Arrow suffers as well from a bloated cast - they tend to change the relationship between the police and Green Arrow almost every episode - I think either work (the police love him, or he is an evil vigilante that needs to be tracked down).  In fact, I'd like the take that Marvel did with Spider-Man in the '60's and '70's - he was officially "wanted" by the police, but the cops in the street often looked the other way when they caught him doing something heroic - occasionally they would try to arrest,but some sort of professional courtesy provides some good plot points.

They need to slow down with changes to Black Canary (lost sister, became druggie, got better, found her sister, had her sister die, brought her back from the dead) - that's a lot of issues, each of which is powerful.  Similarly Thea has recovered from being a druggie, lost a boyfriend, found out her dad is a supervillain and not the dad she grew up with, died/came back) - again a lot of change in a short time.

I'm OK with Diggle and Oliver clashing - makes sense as both are alphas, and come from significantly different backgrounds (playboy/prisoner/vigilante for Oliver, military/law enforcement for Diggle) - they should clash over tactics and appropriateness of the mission.  I'm not a fan of Diggle wearing a mask (looks like Magneto's hat) and going out on missions - that should be a rarity - he's more of the tactician and background support.
Arrow, like Gotham, is really the story of "regular" (though trained) folks operating in a world where there may be powered folks running around.  Because of that, they need to stop going to Nanda Parbat and coming back to life (already used twice, Thea and White Canary).  That place is a little too "fantastic" to be a regular appearance in the series.

Again, Arrow is one of my favourites - well developed and likable characters (though it is noticable how much more attached I am to the "older" characters - Felicity, Oliver and Diggle, than to the much changed cast members - Thea,  Laura, Sara).  I think Felicity hit upon this difference when she talked about the Core Team Arrow - something to be said for simplification.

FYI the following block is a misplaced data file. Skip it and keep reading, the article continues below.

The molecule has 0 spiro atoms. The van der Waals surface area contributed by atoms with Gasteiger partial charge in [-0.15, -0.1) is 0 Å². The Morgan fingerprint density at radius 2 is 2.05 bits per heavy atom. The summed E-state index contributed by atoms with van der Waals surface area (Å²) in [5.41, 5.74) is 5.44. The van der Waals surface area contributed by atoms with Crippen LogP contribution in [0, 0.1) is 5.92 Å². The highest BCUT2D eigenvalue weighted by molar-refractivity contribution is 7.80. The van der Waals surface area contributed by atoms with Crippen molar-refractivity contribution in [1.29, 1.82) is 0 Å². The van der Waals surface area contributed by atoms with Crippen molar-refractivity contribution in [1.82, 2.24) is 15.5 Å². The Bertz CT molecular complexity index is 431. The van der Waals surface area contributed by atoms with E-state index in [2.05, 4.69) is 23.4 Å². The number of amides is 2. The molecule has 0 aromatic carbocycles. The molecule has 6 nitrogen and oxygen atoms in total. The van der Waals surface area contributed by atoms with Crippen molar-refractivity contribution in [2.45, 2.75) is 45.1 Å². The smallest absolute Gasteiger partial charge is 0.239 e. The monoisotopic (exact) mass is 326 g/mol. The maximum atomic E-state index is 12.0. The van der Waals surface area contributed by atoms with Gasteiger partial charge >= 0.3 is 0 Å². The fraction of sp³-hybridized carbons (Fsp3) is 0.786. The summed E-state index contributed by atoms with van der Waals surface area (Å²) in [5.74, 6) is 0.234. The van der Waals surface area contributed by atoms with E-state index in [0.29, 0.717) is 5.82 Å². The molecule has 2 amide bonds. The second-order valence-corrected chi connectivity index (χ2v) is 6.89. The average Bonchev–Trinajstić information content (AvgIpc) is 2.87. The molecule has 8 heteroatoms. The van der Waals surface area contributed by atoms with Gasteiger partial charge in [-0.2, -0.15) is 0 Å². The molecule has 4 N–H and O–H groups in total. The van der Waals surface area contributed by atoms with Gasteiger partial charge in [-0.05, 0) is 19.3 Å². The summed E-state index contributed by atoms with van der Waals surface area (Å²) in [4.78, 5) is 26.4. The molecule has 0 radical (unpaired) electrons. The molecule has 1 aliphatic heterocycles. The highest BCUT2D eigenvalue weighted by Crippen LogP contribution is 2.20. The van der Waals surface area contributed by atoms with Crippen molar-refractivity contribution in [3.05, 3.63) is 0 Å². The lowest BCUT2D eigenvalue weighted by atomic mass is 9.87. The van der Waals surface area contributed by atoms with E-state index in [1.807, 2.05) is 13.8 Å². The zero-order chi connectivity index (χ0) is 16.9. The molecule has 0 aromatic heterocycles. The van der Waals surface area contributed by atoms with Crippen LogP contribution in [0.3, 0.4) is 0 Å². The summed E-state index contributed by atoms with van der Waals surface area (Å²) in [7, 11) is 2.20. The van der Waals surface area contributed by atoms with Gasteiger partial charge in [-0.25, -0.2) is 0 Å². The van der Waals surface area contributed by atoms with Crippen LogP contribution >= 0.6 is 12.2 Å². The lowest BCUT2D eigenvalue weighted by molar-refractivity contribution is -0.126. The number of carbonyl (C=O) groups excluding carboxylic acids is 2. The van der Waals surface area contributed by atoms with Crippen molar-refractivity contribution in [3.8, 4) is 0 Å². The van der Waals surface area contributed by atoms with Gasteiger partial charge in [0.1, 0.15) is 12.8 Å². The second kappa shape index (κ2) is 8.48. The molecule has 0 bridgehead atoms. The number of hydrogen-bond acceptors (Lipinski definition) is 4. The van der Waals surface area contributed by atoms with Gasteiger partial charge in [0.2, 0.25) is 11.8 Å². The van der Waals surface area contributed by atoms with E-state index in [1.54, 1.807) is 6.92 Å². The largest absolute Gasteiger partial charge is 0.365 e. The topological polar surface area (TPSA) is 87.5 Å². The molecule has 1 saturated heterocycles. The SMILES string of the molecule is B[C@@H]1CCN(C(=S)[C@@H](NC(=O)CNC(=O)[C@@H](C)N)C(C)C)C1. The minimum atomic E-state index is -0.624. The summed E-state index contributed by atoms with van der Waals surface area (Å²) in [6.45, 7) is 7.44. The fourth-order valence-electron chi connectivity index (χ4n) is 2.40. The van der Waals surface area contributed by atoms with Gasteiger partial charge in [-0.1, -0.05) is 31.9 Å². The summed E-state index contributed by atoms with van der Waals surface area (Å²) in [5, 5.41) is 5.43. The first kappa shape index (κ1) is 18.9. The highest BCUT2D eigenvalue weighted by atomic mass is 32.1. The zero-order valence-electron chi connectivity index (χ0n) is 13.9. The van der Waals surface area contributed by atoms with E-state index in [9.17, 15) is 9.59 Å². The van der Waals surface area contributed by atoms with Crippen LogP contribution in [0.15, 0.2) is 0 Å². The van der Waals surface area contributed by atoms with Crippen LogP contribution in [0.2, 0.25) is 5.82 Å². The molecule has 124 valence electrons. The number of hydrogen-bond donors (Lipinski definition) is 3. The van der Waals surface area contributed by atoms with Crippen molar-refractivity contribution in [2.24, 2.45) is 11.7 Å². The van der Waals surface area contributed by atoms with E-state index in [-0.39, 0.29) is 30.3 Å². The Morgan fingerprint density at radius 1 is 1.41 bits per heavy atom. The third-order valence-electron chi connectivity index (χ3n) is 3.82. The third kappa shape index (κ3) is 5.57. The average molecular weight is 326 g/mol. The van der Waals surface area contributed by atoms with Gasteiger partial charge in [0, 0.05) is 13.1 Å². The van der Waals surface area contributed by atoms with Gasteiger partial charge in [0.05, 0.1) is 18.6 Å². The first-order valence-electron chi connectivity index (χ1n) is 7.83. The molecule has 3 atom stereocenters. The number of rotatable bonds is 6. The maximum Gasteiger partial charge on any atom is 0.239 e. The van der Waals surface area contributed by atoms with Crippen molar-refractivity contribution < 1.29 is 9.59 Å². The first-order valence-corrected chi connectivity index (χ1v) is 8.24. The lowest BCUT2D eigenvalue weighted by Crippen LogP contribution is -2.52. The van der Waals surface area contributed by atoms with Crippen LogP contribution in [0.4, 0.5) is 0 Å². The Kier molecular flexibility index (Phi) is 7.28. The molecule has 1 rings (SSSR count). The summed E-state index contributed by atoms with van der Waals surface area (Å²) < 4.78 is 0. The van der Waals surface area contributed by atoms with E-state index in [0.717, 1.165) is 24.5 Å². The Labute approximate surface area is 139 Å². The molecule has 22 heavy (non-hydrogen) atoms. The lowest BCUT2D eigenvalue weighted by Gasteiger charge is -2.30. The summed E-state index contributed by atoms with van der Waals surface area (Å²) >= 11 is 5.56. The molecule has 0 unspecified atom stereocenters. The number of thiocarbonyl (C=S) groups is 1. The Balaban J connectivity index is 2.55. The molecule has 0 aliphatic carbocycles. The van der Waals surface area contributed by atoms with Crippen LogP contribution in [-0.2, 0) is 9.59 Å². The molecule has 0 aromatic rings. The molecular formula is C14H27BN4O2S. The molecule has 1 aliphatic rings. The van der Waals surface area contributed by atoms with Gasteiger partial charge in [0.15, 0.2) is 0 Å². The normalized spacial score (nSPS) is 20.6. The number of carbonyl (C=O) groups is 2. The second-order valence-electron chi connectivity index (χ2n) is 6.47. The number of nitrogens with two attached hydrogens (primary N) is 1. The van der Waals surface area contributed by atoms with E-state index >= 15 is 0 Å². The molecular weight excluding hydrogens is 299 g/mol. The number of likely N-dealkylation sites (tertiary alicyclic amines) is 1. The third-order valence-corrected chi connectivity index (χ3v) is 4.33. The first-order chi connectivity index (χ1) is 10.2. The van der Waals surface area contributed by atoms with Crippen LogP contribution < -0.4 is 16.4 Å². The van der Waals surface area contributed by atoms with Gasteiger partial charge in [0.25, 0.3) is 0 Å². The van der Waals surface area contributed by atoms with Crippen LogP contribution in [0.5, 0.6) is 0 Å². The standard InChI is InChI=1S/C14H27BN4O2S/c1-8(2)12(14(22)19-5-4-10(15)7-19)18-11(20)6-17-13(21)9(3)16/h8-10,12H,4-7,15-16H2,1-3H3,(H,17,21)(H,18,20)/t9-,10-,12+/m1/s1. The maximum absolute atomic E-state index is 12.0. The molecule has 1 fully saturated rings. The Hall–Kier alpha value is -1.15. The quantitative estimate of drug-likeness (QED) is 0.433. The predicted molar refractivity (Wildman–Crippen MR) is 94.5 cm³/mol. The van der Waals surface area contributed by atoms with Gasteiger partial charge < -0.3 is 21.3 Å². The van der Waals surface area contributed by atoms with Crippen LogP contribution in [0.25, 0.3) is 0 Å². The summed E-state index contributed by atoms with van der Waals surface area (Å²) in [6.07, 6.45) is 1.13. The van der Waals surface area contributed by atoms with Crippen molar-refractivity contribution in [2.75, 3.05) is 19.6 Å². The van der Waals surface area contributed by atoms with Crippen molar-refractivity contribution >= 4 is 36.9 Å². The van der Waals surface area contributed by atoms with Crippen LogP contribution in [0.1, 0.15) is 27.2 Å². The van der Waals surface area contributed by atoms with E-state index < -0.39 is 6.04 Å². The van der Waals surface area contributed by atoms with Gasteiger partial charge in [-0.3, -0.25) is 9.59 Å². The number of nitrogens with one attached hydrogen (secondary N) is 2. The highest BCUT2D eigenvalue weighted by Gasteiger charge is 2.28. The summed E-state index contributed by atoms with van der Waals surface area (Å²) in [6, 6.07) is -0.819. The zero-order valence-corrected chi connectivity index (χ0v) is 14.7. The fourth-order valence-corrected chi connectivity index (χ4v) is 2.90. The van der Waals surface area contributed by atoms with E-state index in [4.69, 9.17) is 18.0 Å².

Too early to tell, but I quite like it so far.  Supergirl suffers from a problem that maybe only Flash has - she's powered, so it will be difficult to find appropriate adventures without having to produce a more-highly-powered adversary each week.  The "learning the ropes" idea is a good one, not unique, but good.

I like the cast - Benoist plays a likable character - naive, positive, not overconfident - fits the storyline well.  The addition of a sister (earthling), Alex is good, hope to see more of her Danvers parents (Dean Cain and Helen Slater) as both have a pedigree.  Jimmy Olsen is a fresh take on an old character - nice to see him portrayed as an adult and a skilled photographer, not as a young hanger-on of Superman.  Having trusted Olsen with Supergirl's identity (and existence) is a much more reliable Olsen than in the older comics.

Flockhart is good as the "tough as nails" boss.


Overall, glad to have all of the series.  My "must watch" priority right now is "Gotham" and "Supergirl", then "Flash" and "Arrow" and, unfortunately, "Marvel - Agents of SHIELD" - "unfortunate" only in that the series has even more potential than the others to be reasonable (e.g. not supermatural all the time), flexible (can be anywhere in the world) and fantastic (can see, through the eyes of the non-powered agents a world with powers).  SHIELD also has the entire Marvel universe to draw inspiration, storylines and characters from.